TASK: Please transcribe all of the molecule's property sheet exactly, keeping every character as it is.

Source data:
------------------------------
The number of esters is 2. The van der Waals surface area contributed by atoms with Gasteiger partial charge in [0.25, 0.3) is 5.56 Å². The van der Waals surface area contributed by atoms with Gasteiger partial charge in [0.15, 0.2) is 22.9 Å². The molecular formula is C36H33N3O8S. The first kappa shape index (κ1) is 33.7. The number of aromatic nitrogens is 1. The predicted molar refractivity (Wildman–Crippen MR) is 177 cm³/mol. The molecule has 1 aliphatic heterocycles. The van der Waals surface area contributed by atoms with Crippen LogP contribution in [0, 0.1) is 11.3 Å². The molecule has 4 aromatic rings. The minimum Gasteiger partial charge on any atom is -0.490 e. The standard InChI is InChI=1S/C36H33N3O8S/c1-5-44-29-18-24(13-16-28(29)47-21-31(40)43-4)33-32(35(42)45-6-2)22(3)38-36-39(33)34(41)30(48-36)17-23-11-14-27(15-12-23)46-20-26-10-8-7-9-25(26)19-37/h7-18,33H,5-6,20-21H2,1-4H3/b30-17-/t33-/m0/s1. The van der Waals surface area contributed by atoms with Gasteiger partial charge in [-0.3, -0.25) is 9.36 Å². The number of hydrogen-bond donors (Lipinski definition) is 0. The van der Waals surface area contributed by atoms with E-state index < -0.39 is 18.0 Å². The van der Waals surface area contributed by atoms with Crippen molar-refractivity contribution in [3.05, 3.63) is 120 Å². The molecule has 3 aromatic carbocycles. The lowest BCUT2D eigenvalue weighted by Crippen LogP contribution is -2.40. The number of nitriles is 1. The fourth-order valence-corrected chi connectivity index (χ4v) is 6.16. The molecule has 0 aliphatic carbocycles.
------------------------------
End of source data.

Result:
The number of esters is 2. The van der Waals surface area contributed by atoms with Gasteiger partial charge in [0.25, 0.3) is 5.56 Å². The van der Waals surface area contributed by atoms with Gasteiger partial charge in [0.15, 0.2) is 22.9 Å². The molecular formula is C36H33N3O8S. The first kappa shape index (κ1) is 33.7. The number of aromatic nitrogens is 1. The predicted molar refractivity (Wildman–Crippen MR) is 177 cm³/mol. The molecule has 1 aliphatic heterocycles. The van der Waals surface area contributed by atoms with Crippen LogP contribution in [0, 0.1) is 11.3 Å². The molecule has 4 aromatic rings. The minimum Gasteiger partial charge on any atom is -0.490 e. The standard InChI is InChI=1S/C36H33N3O8S/c1-5-44-29-18-24(13-16-28(29)47-21-31(40)43-4)33-32(35(42)45-6-2)22(3)38-36-39(33)34(41)30(48-36)17-23-11-14-27(15-12-23)46-20-26-10-8-7-9-25(26)19-37/h7-18,33H,5-6,20-21H2,1-4H3/b30-17-/t33-/m0/s1. The van der Waals surface area contributed by atoms with Gasteiger partial charge in [-0.3, -0.25) is 9.36 Å². The number of hydrogen-bond donors (Lipinski definition) is 0. The van der Waals surface area contributed by atoms with E-state index < -0.39 is 18.0 Å². The van der Waals surface area contributed by atoms with Crippen molar-refractivity contribution in [3.05, 3.63) is 120 Å². The molecule has 3 aromatic carbocycles. The lowest BCUT2D eigenvalue weighted by Crippen LogP contribution is -2.40. The number of nitriles is 1. The fourth-order valence-corrected chi connectivity index (χ4v) is 6.16. The molecule has 0 aliphatic carbocycles.